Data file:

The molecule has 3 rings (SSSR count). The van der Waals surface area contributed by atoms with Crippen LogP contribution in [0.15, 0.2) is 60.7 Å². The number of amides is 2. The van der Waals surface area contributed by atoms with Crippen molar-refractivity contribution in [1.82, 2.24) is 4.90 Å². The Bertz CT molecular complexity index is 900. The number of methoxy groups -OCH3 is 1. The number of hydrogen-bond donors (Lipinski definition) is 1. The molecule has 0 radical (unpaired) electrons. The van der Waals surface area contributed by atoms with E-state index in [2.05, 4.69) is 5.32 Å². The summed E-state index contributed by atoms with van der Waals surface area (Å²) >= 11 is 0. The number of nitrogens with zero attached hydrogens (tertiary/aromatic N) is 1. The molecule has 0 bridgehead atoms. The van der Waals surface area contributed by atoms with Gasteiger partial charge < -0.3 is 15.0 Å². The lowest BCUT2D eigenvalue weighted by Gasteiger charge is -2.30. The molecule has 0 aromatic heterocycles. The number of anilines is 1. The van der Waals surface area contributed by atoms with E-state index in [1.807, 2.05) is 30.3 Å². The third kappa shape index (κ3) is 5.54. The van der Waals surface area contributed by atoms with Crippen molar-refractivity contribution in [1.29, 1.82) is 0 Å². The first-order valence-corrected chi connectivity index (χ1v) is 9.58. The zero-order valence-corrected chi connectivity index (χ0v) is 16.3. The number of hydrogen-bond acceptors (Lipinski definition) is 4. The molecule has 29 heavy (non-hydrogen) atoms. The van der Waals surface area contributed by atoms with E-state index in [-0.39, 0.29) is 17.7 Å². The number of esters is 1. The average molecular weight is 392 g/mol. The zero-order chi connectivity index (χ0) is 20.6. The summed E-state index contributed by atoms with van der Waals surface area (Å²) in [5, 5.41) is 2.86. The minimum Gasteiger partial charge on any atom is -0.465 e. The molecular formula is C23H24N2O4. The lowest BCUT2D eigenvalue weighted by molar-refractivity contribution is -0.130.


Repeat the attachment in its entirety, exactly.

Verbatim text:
The molecule has 3 rings (SSSR count). The van der Waals surface area contributed by atoms with Crippen LogP contribution in [0.15, 0.2) is 60.7 Å². The number of amides is 2. The van der Waals surface area contributed by atoms with Crippen molar-refractivity contribution in [1.82, 2.24) is 4.90 Å². The Bertz CT molecular complexity index is 900. The number of methoxy groups -OCH3 is 1. The number of hydrogen-bond donors (Lipinski definition) is 1. The molecule has 0 radical (unpaired) electrons. The van der Waals surface area contributed by atoms with E-state index in [2.05, 4.69) is 5.32 Å². The summed E-state index contributed by atoms with van der Waals surface area (Å²) >= 11 is 0. The number of nitrogens with zero attached hydrogens (tertiary/aromatic N) is 1. The molecule has 0 bridgehead atoms. The van der Waals surface area contributed by atoms with Gasteiger partial charge < -0.3 is 15.0 Å². The lowest BCUT2D eigenvalue weighted by Gasteiger charge is -2.30. The molecule has 0 aromatic heterocycles. The number of anilines is 1. The van der Waals surface area contributed by atoms with E-state index in [1.807, 2.05) is 30.3 Å². The third kappa shape index (κ3) is 5.54. The van der Waals surface area contributed by atoms with Crippen molar-refractivity contribution in [1.29, 1.82) is 0 Å². The first-order valence-corrected chi connectivity index (χ1v) is 9.58. The zero-order valence-corrected chi connectivity index (χ0v) is 16.3. The number of hydrogen-bond acceptors (Lipinski definition) is 4. The molecule has 29 heavy (non-hydrogen) atoms. The van der Waals surface area contributed by atoms with E-state index in [-0.39, 0.29) is 17.7 Å². The number of esters is 1. The average molecular weight is 392 g/mol. The zero-order chi connectivity index (χ0) is 20.6. The summed E-state index contributed by atoms with van der Waals surface area (Å²) in [5, 5.41) is 2.86. The minimum Gasteiger partial charge on any atom is -0.465 e. The molecular formula is C23H24N2O4. The lowest BCUT2D eigenvalue weighted by molar-refractivity contribution is -0.130.